I used a Canon 40D camera and a 100 mm – 400 mm telephoto lens. The focal length of these photos ranged from 135 mm to 400 mm, so the extra reach of this telephoto helped. On an earlier whale watching cruise in Argentina, I used a 70 mm -200 mm lens, and the longer lens worked out much better. The camera has a feature to take continuous photos when the shutter button is held down. It’s great for wildlife action, and I’m slowly learning to use this feature.
Honu is the Hawaiian word for green sea turtle. From the balcony of a Maui apartment, we spent hours watching up to four turtles eat algae from submerged rocks close to shore, seeing if we could spot them and waiting for them to surface and show themselves. Similar to what you do on a safari, except in Hawaii. Watching wildlife is like a treasure hunt — you don’t know if you’ll find what you’re looking for, but you can increase your chances by knowing what to look for (understanding the animal’s behavior, in the case of wildlife).
Turtles breathe air. They take only a second or two to stick their head above water, exhale, and inhale. Then they swim for a few minutes until they need another breathe. They slowly rise to the surface before taking a breath.
The photo below shows the serrated lower jaw, where the sun shines into the turtle’s mouth.
The photos were taken with an APS-C camera and a telephoto lens at 400 mm, so the effective focal length is 640 mm. Since the turtle surfaces for only a second or two, you have to focus and set the exposure before the turtle sticks its head up. Time of day is important. There’s more light in the middle of the day, except that sunlight reflecting off the water surface produces glare. I brought a circular polarizing filter to reduce the glare off the water, but I did something stupid and broke the filter before I could use it.
While snorkeling at the Black Rock at Kaanapali, a large turtle with a 3′ long shell swam under us effortlessly. We tried to follow but couldn’t keep up with the turtle for long.
Haleakala is a volcano on the island of Maui in Hawaii. Haleakala means house of the sun in Hawaiian. According to legend, the demigod Maui roped the sun in order to extract a promise from the sun to move slower and thereby make the daylight longer.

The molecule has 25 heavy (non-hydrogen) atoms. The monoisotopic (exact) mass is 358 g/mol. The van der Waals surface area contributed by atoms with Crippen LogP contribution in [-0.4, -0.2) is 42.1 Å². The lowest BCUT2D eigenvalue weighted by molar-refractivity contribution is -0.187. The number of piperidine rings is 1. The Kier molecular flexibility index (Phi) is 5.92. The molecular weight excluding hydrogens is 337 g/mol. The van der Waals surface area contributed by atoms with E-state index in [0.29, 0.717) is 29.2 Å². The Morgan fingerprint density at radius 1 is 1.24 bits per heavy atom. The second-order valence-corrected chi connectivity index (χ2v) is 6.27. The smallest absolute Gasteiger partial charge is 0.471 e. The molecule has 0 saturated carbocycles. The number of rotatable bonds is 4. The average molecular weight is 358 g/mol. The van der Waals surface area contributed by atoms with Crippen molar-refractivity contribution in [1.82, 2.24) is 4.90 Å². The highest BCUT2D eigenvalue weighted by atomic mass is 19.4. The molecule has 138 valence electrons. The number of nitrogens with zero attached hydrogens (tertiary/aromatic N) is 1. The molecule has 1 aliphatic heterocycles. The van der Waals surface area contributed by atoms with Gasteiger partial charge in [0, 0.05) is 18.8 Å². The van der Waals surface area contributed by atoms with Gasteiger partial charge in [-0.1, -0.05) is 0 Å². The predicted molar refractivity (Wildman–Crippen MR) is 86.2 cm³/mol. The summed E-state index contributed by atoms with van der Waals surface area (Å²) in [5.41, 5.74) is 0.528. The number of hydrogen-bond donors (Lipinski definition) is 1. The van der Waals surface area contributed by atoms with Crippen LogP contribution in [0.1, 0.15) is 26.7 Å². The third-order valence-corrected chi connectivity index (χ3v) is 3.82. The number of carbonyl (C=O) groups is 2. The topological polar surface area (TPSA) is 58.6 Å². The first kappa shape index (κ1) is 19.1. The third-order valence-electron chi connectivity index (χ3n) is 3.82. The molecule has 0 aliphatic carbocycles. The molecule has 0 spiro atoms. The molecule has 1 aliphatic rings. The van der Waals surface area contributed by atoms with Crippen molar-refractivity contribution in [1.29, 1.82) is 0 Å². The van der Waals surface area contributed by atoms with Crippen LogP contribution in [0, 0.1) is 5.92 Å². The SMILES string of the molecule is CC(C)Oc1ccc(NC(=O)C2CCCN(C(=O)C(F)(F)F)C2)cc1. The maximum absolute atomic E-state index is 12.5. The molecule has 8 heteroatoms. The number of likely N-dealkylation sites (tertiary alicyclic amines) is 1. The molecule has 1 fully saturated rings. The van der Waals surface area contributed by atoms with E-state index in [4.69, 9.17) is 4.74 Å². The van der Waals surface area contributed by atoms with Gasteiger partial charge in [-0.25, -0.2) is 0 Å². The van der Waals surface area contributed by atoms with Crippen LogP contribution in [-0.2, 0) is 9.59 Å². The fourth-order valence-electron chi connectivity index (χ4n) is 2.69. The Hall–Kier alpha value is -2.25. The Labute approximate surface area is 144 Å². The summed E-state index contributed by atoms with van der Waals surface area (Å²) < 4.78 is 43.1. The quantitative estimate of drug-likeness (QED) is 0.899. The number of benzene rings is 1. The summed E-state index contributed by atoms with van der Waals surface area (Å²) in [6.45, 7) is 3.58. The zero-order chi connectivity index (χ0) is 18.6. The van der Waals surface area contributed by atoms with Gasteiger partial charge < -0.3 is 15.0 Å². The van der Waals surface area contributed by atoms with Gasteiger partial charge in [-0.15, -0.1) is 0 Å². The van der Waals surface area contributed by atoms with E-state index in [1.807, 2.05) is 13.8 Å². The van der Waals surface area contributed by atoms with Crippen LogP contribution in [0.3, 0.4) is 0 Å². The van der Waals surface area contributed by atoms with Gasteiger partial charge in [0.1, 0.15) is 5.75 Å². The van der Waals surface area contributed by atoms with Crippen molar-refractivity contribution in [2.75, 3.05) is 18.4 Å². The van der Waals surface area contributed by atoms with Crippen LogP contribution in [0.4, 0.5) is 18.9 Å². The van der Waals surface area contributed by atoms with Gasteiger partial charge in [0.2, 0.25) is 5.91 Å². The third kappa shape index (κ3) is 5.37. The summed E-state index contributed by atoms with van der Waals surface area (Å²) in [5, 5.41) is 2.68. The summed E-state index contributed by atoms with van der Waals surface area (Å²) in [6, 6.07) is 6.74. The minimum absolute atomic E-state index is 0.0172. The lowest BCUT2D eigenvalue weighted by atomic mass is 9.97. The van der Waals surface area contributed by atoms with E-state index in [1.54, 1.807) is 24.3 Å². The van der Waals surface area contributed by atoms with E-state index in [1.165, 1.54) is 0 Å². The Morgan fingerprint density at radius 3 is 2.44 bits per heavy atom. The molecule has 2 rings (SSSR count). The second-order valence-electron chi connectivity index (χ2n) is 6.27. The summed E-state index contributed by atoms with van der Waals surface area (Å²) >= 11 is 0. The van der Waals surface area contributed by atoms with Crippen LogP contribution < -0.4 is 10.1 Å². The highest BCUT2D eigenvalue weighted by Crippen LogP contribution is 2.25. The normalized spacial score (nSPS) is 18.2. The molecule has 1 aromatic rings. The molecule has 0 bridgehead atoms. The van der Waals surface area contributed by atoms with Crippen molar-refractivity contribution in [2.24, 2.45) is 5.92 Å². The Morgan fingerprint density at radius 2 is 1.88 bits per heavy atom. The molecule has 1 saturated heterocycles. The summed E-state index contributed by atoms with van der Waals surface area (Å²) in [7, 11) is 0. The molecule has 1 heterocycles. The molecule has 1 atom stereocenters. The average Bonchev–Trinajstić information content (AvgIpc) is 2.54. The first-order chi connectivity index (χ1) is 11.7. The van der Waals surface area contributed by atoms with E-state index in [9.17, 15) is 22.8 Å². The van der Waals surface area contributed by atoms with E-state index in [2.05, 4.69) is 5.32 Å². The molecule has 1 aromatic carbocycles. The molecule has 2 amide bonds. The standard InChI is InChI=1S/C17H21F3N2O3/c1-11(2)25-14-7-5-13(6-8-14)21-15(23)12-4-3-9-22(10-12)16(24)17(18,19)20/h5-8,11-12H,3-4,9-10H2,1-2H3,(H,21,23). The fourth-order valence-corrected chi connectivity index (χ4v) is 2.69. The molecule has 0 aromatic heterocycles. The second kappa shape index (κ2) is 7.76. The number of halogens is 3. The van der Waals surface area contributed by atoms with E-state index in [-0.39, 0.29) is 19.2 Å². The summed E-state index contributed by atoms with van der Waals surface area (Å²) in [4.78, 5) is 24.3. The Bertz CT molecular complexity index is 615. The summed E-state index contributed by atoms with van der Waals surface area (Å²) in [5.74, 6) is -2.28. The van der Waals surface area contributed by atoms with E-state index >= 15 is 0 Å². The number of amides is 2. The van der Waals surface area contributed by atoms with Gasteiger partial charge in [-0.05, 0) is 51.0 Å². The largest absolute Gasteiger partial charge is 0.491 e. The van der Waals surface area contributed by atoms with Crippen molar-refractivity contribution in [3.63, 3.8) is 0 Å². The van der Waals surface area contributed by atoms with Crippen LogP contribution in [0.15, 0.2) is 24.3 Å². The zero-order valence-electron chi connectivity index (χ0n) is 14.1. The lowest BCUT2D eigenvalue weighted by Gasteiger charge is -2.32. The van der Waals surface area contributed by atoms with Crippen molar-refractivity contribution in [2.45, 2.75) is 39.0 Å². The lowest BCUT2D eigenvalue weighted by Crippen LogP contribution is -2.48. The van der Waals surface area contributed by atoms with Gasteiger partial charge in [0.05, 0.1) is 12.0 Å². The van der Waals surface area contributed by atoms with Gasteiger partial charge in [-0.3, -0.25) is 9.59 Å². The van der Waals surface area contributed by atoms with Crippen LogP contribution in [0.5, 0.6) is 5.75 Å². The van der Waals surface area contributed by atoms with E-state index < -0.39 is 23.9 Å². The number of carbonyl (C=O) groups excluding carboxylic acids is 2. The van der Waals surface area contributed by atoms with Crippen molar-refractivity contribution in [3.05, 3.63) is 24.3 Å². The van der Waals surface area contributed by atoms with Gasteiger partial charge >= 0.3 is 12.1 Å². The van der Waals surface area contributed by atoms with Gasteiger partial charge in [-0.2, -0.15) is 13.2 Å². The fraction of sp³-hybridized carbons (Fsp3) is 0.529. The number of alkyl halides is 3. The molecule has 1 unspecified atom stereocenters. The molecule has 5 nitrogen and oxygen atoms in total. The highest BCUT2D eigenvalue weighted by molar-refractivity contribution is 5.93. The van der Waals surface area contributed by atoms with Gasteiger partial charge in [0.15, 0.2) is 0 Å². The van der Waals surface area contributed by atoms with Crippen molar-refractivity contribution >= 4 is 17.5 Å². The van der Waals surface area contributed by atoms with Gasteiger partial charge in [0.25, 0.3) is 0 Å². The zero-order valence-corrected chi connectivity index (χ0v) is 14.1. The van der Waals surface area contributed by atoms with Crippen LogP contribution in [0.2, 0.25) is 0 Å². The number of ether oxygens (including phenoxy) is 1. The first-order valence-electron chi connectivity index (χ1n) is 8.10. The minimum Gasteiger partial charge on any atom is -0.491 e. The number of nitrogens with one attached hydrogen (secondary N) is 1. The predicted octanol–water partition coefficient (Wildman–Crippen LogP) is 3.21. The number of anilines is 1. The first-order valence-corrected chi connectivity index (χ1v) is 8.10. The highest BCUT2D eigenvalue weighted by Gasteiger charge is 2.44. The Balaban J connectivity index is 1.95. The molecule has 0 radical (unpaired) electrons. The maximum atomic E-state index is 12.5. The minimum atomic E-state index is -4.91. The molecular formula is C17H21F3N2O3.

The guidebooks and tourism industry tell tourists to visit Haleakala at sunrise. We had never done this, so we decided to try it.
Sunrise in February is around 7:00 am. We left Kaanapali at 3:15, allowing 2.5 hours to drive to the summit and park by 6:00, an hour before sunrise. Parking is limited at the summit. We stopped at the first visitor center to use the restrooms, since the summit has no restrooms.
It’s windy and cold at the summit. To make matters worse, there was a solid bank of clouds below us and no clouds above us, so there were no beautiful red and orange clouds before sunrise. The first photo shows the sun rising from the clouds. The second includes the peaks of Mauna Kea and Mauna Loa on the Big Island.
The peak at the Haleakala summit 10,023 feet (3,055 m) is called Red Hill in Hawaiian. Below the red cinders are painted by the rising sun.
The Haleakala crater is about 11.25 km (7 mi) across, 3.2 km (2 mi) wide, and nearly 800 m (2,600 ft) deep. From the crater visitor’s center, see the cinders sloping down to the crater bottom. Decades ago, I hiked and camped in the crater for four days. The trail down to the crater is called the Sliding Sands Trail. Some parts you take a step and slide down another step, a fast way to go downhill! The easiest way out of the crater is a rocky trail behind the crater wall on the left.
This photo shows the cinder cones on the crater floor. Water has worn away two gaps in the crater walls: the larger one on the left, and another on the far right that feeds streams near Hana.
The sunrise was not worth getting up at 3:00, driving up the mountain in the dark, and freezing for an hour waiting for the sunrise. But we did this at the beginning of our vacation, while we were still adjusting to the time change from the mainland, so we were waking up early anyway. From our condo we saw the sun set during our week-long vacation. These sunsets had little color, so perhaps we weren’t so unlucky with our sunrise.
I enjoyed seeing Red Hill and the crater at dawn. Outside the golden hour, Red Hill wouldn’t be so red, and the rocks and cinder cones in the crater would appear flat. Now I’ve seen a sunrise at Haleakala summit, and I don’t wonder about what I’ve missed all these years.